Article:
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Donna’s Men

by Michael E. Lloyd

Table of Contents
Book I: Windmills Everywhere

Chapter 4: Channel Tunnel Vision

part 1 of 2

Wonderful night’s sleep! Best I’ve had for a long time. Absolutely starving now!

Did I just think “absolutely”? Shame on you, Donna!

Right, bacon and eggs it is! Hope they’re still edible.

Nice breakfast. Fingers crossed.

Sun’s shining. Birds are singing. Mrs Y’s not vacuuming — yet. Nowhere special to go. Nothing special to do.

But dammit, there is, isn’t there?

But this is absurd. I can’t just waltz across to France to try and catch these people single-handed.

But they have to be stopped. I saw the Madeleine with my own eyes. So did Shaun. And he does seem to have such a good feel for what’s going on and what’s going to happen next.

But if he really cared, he’d be calling me to tell me ... to talk about Paris.

But he can’t afford to go. So he can’t call and suggest it, can he? That would be as good as asking me to pay for everything again. And I think I’d begin to suspect his motives.

But I still don’t think I can invite him myself. That would put him under so much pressure. Poor boy. Such an uncertain way of life! Must be really hard for him. And he probably doesn’t even have a passport.

No, if I’m going to Paris, I must go alone — to start with, at least. The Embassy can help me if I get into trouble. And Shaun can hold the fort back here ...

* * *

‘Hello, Donna.’

‘Hi Shaunie! So glad you answered first time!’

‘Always do my best ...’


‘Of course! Well, I’ve decided what to do.’

‘About what?’

‘Paris, you idiot!’

‘Ah, right. OK, I’m listening.’

What’s the matter with the man?

‘I think I need to get over there as fast as possible and try to track them down. It won’t be as easy as the last two days, ’cos the city’s so big, but I’m going to buy a good pair of walking shoes and just get on with it. Nobody else cares ...’

‘I think that’s a noble decision, Donna. A far, far better thing than anyone ...’

‘Very funny. So, that’s it.’


‘And ...’


‘Nothing. I was just wondering ... if you have any extra advice for me.’

‘Don’t think so, really. Oh, yes: always look left when you cross the street over there. And don’t drop your passport down the loo. And take a spare pair of knickers this time.’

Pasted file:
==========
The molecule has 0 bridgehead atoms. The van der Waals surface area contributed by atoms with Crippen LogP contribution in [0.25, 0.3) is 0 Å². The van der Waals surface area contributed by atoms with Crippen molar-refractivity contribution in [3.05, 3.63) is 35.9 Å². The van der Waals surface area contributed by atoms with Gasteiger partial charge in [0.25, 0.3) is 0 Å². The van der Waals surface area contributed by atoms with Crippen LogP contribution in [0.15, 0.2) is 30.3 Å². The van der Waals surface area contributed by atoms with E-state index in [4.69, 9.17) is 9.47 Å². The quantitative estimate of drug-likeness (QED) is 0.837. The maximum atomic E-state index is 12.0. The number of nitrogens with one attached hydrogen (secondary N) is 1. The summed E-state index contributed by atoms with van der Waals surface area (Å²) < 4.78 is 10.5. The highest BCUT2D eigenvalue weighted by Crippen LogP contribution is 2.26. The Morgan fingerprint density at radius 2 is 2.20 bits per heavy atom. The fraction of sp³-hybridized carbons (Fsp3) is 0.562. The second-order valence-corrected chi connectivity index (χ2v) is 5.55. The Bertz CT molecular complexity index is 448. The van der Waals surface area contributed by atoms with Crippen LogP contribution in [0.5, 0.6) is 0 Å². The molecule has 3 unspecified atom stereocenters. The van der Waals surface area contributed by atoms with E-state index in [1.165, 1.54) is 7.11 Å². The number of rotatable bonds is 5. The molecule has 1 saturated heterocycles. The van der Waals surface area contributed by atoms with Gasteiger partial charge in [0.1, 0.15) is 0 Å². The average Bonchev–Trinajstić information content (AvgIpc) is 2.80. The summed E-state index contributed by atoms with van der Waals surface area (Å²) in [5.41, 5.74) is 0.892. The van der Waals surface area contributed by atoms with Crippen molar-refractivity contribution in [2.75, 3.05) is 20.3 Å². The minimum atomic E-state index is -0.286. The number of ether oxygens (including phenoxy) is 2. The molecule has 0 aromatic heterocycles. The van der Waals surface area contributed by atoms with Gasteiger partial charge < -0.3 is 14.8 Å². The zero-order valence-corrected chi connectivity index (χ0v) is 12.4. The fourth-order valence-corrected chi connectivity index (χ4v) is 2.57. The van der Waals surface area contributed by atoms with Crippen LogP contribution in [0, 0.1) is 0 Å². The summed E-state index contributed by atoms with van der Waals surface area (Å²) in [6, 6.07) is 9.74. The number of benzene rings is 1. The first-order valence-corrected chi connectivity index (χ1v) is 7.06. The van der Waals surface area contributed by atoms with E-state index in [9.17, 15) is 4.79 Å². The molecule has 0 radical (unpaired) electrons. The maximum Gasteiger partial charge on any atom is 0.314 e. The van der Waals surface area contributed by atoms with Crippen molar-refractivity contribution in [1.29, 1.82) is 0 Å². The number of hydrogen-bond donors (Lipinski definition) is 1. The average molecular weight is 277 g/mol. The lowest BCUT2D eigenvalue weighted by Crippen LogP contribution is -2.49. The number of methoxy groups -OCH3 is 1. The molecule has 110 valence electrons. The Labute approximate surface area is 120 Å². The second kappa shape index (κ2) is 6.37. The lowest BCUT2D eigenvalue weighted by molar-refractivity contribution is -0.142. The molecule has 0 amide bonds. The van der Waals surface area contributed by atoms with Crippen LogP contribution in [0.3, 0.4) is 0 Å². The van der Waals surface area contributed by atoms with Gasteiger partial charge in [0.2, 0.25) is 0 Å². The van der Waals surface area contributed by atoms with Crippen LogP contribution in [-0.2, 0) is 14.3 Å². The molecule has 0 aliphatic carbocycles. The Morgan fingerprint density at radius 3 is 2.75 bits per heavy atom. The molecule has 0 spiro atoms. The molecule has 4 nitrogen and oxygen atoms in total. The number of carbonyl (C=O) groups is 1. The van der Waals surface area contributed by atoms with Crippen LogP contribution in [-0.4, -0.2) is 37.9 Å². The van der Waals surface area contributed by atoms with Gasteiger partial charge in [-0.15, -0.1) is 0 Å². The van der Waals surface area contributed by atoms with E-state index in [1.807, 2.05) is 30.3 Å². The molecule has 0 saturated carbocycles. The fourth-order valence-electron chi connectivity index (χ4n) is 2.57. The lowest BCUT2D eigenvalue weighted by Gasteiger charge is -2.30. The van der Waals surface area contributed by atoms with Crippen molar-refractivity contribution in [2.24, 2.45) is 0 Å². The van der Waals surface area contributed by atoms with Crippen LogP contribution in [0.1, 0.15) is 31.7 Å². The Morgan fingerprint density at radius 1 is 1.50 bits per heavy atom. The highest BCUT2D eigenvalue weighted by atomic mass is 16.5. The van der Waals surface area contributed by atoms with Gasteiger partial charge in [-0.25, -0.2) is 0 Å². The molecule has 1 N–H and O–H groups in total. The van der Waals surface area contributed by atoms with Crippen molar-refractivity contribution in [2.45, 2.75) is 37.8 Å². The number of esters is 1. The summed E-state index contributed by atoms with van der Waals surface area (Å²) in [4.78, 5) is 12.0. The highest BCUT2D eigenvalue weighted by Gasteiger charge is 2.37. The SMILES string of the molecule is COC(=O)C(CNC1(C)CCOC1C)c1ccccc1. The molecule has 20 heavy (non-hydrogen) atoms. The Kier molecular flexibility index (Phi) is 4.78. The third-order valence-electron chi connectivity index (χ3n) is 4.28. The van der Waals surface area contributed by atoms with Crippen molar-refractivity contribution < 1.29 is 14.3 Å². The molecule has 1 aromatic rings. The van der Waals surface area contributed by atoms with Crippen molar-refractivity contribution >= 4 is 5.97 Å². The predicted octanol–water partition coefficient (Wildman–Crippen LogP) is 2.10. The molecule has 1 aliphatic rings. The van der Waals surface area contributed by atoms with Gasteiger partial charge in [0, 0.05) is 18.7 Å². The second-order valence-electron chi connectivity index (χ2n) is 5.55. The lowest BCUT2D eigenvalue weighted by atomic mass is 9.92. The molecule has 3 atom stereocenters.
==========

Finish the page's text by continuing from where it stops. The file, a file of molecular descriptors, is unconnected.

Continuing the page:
‘How did you know ...?’

‘I didn’t, Donna. It was just an inspired guess. A little joke, right?’

So smart! So nice! And a little bit cheeky too!

‘Oh! Sorry. Well, I’ll follow all that sound counsel. Anything more weighty?’

‘Nah. Got too much on my own mind today.’

‘Right ... job-hunting again?’

‘Hope so.’


‘Good luck, then! And perhaps I’ll call you later when I’ve fixed things up.’

‘Fair enough.’

‘OK. Well ... bye, then.’

‘Bye, Donna.’

Whatever happened to chivalry and romance?

Actually, he’s done a lot of that stuff for me, ever since I met him. Don’t be so ungrateful, Donna!

* * *

‘It’s me again!’

‘Hello, Donna.’

‘Right, I’ve booked a one-way ticket on the nine o’clock Eurostar tomorrow morning, and a week in a cheap room up near the Gare du Nord. No idea how long we’re ... I’m going to need to be there.’

‘OK. But are you sure about that room? I’ve heard it’s a bit rough around that area ...’

Aha! He does care, after all!

‘Well ... I didn’t think I’d need much luxury. Expecting to be busy most days and evenings. Just need a place to crash, you know ...’

‘I reckon you deserve a much better situation, and a bigger room in a smarter hotel. You’ll really appreciate it after a hard day’s knight work.’

Ha-ha-ha! And now he’s giving me some good advice at last!

‘Hmmm ... You know, I think you may be right. I really don’t have to scrimp, with all Mother’s money sitting there. And it is a very good cause, isn’t it?’

‘There, you see! You knew what you needed to do all along.’

‘Yes, I did, didn’t I? OK, I’ll take your advice and go for something nicer ... perhaps down near the Opéra.’

‘That sounds good. Safe journey, then.’

‘Right. Thanks, Shaun. Speak to you soon ...’